What Insurance Policies Do Roofing Contractors Need?
Working in construction is, without a doubt, one of the most high-risk professions in modern society, which is why insurance needs tend to be fairly complex in this line of work.
Roofing, specifically, is a very high-risk profession, considering the fact that roofers don’t have two feet on the ground when doing their jobs. Obviously, the greatest risk associated with roofing is having a worker or associated contractor falls off the roof or a ladder and injure themselves.
According to the Bureau of Labor Statistics National Census of Fatal Occupation Injuries, roofing fatalities accounted for 96 of the 5,250 work-related fatal injuries in 2018. And while the average rate of fatal injuries per 100,000 full-time workers across all occupations is 3.5, the rate for roofers is 51.5, which is staggering.
And while the high rate of bodily injuries is the main reason why insuring your roofing business is absolutely necessary, there are also risks of property and equipment damage, among other things, that should be properly covered as well.
Let’s take a detailed look at what types of business insurance policies a typical roofing business should consider purchasing.
Business Owner’s Policy
A business owner’s policy (BOP) should be considered essential roofing coverage. While larger construction businesses will probably have to buy general liability, commercial property, and business interruption policies separately, smaller businesses (typically those that have less than 100 employees and generate less than $5 million in revenue per year) would be able to bundle these three coverages into a BOP and save money.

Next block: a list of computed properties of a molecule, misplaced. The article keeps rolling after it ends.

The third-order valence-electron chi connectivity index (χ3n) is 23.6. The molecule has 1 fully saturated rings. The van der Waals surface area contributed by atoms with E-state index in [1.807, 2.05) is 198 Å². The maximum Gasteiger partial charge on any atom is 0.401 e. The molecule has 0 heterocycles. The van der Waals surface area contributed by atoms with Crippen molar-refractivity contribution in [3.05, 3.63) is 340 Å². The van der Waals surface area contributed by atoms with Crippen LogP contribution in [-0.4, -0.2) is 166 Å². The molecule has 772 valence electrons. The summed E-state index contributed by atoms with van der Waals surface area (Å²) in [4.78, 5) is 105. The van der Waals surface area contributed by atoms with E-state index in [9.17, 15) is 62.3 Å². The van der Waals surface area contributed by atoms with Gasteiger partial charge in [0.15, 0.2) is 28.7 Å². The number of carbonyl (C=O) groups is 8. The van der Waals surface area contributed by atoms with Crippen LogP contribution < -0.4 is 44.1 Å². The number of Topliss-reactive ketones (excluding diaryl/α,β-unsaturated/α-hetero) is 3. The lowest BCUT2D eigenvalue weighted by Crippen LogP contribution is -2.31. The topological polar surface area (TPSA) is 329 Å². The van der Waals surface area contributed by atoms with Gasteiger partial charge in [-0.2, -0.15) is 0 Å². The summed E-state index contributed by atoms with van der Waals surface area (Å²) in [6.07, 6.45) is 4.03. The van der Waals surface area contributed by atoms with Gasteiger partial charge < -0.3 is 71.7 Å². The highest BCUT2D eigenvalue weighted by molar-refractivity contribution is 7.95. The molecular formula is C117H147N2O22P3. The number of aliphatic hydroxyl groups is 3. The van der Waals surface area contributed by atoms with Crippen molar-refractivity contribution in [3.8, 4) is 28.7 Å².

A general liability policy would protect roofers in the case of third-party bodily injury, meaning if someone who is not an employee working on the site is injured at the job site. For example, if one of your tools fell off the roof and injured someone who was walking by the job site, general liability insurance would help cover all costs associated with such an injury.
General liability also covers issues such as slander, libel, wrongful arrest, and other reputational rights of your business and yourself. It also covers claims made by customers related to services or products your business advertises.
Commercial property insurance will cover property and equipment damage. Whether you own or rent office buildings, storage facilities, or garages for your business, this insurance coverage will protect your property and contents found within your property. Roofing professionals will often add a “tools and equipment floater” to their coverage in order to protect any specialized tools and equipment need for their business, whether purchased or rented.
Finally, the third coverage usually included in a BOP is business interruption or loss of income insurance, which reimburses businesses in the event that they must close down and aren’t able to work for whatever reason. It usually will cover loss of income and operating expenses for up to a year.
Workers Compensation Insurance
The safety of your workers is of the utmost importance in the roofing business, which is why workers compensation insurance should be considered essential coverage when putting together a roofing insurance program.
As we’ve already mentioned, roofing is a very dangerous job with a high fatality rate as well, which probably means that you’re going to have to pay a bit more for a good workers compensation policy than most other lower-risk businesses would have to pay.
If any of your workers are injured on the job, your workers compensation insurance will pay all of the medical bills, including rehabilitation needs. Workers compensation will also provide lost wages while your workers are recovering and unable to work.
In the event of a more tragic circumstance, workers compensation will also pay disability and even death benefits if a fatal injury occurs. It also protects you from workers compensation claims and will pay for defense costs and potential workers comp settlements in the event that your injured employee decides to take you to court instead of accepting the workers comp benefits you are providing for them.